Wine Glass Tips
Written by Tynan Szvetecz
Filed Under: Wine Glasses
Goblets and Dixy Cups
The wine revolution is doing more than just changing how and where wine is grown, it is changing the way we enjoy wine. It's no secret that wine can be savored just as much in a Dixie cup as the best leadless glassware if you have the right attitude, but there is noticeably more to enjoy in glasses that are constructed to let the wine open-up.
Some manufacturers take the art of glass-making to the highest level of craftsmanship, constructing glasses that are designed to bring out the best in certain grape varieties. An example might be a glass that is crafted specifically for a sweet wine like a Sauterne. The rim will curve in just the right way to direct the wine to the sides of the tongue first, where we taste acidity, in order to help balance the forward sweetness of the wine.
And then there is the Italian country style of drinking wine, in which wine may be sipped from small cups in order to endure the numerous rounds of toasts and glass-banging that can occur over the course of a single spirited meal. In Japan, Sake will be pored into a small box that sits on a plate until it is overflowing - a sign of hospitality.
The beauty of wine glasses in today's world is that there are so many wondrous varieties - enough to amass a small collection of diverse styles that cater to certain moods. A formal meal with clients or a romantic dinner may be more suited towards well-crafted glasses with thin, elegant shapes. A barbeque with friends might be more suited towards durable glass cups, and an ethnic dinner might be more suited to glassware that reflects the culture the meal originated from.
There is a great deal of fun to be had with the glasses that are a necessary companion to drinking wine, and that should forever remain the point - to have fun. If you appreciate how the aromas and flavors explode when you drink a Bordeaux from a Riedel Bordeaux-Style Glass, then by all means - collect Riedel. On the other hand, if you're easily frustrated with how often your glasses break, you might want something more durable. And naturally, you might want a little of both.
Some General Guidelines
No matter what your style and mood preference is for wine glasses, here are a few things to keep in mind as you build a collection that suits your taste:
Glasses for Everyday Use --It's always a good idea to have at least some glasses that you can bring out at parties and events that can stand the test of time, particularly if it helps to use the dishwasher. Affordability is also a primary consideration with these glasses!
Buy two more than you think you need --Yes, it's true, no matter how careful you are with your stemware, glass tends to break. Kids, spouses, friends and pets can never be trusted. It's a good rule of thumb to buy two extra glasses to keep in a safe pace when you acquire a new glass set.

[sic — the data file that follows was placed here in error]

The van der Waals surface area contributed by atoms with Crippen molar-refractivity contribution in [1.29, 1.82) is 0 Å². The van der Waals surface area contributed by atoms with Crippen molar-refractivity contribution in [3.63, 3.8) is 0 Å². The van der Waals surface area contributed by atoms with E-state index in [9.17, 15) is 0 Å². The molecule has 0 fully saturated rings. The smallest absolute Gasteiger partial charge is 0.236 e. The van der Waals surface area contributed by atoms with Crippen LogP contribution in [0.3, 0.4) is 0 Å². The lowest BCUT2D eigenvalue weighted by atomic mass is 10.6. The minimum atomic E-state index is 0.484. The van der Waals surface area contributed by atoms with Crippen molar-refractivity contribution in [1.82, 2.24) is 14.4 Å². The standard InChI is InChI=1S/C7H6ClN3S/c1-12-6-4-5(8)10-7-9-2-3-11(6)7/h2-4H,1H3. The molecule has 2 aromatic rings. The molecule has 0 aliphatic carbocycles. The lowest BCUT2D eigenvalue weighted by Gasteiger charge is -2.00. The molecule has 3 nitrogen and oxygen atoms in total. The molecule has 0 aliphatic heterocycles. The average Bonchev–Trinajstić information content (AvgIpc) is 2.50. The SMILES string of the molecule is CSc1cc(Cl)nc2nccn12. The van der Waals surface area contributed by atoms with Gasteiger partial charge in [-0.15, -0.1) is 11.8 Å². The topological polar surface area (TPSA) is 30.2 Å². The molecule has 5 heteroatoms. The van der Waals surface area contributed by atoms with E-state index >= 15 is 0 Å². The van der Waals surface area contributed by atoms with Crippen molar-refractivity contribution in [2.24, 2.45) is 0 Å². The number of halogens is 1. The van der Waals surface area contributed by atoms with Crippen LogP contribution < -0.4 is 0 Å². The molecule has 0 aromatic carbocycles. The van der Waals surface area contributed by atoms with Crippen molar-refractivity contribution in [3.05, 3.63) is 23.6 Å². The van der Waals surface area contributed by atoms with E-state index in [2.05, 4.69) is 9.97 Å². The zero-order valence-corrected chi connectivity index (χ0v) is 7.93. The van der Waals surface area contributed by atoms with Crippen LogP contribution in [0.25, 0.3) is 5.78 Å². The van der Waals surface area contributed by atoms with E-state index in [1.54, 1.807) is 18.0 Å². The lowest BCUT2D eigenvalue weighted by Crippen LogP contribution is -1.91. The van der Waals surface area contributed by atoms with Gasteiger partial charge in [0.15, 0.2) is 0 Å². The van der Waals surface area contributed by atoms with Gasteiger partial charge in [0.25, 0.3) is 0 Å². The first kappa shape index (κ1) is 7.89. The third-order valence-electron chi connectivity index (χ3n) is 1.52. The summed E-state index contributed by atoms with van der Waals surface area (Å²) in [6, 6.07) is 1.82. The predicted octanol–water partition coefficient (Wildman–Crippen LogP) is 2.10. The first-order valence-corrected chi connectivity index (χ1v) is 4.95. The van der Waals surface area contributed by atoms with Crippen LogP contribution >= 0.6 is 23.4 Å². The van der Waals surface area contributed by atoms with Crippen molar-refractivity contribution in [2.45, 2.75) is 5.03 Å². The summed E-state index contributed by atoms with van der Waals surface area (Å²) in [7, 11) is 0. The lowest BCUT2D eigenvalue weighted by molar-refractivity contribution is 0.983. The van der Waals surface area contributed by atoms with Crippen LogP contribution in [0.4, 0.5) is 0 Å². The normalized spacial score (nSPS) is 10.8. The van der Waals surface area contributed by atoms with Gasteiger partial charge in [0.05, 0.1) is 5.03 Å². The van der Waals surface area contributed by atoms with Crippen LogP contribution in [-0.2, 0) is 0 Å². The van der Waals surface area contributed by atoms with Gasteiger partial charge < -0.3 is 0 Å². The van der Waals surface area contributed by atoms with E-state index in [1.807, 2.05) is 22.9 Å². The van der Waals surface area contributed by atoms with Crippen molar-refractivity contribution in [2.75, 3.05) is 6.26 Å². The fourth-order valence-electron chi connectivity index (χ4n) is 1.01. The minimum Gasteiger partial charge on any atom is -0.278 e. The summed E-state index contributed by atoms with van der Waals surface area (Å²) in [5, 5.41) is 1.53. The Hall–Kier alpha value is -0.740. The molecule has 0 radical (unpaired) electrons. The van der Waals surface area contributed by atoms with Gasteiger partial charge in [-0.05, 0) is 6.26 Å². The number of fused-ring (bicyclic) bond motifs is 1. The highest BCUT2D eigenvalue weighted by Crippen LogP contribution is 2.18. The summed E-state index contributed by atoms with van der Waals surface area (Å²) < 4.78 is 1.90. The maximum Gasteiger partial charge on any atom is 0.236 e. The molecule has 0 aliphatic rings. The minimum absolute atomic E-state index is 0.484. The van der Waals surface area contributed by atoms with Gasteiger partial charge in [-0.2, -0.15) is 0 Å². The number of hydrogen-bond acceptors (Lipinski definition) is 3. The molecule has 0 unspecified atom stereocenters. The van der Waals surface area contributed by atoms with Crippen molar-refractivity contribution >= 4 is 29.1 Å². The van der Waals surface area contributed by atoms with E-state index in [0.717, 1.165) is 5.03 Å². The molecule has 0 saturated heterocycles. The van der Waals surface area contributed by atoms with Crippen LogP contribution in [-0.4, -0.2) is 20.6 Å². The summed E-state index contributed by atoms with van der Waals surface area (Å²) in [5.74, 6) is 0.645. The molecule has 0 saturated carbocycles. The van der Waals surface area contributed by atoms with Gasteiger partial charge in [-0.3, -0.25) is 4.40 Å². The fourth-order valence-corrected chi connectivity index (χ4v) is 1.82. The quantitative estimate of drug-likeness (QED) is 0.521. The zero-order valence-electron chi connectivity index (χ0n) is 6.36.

Red vs. White: Don't worry about it! --It's one of those traditions that we don't understand. Smaller glasses for white and larger glasses for red. If you like having different sizes of glass around just for the aesthetic variation, great! But white wine needs as much space to open up as red wine, and the fact that it's served in a slightly smaller glass is a relic from times long gone. The nuances of today's whites are every bit as dramatic and complex as the world's best reds and there's no reason to discriminate.
Colors or no colors? --Whatever you like! Many wine drinkers appreciate a completely smooth, clear glass so you can take in the fine points of the wine's color. But if you like a streak of purple in your wine glass, go for it.
Buy flutes for Champagne and Sparkling Wine --Bubbles are not only part of the art form of sparkling wine, they are cool. A long flute ensures the bubbles have a long way to travel before they reach the surface, improving the experience all around.
The end of the Stem --It used to be par for the course that you would get glassware equipped with a long stem to prevent your hand from heating up the wine in the glass too fast. That tradition has been single-handedly overturned by Riedel with the release of its O Series in late 2004. These glasses are in the Italian style but more dramatic. They have the glass bowl component in as much refined beauty as the standard series, but no stem at all! It's true that the presence of your hand on the glass will warm the wine within, but many people enjoy the divergence from a long standing tradition. Like anything having to do with wine in the 21st century, the choice is entirely yours!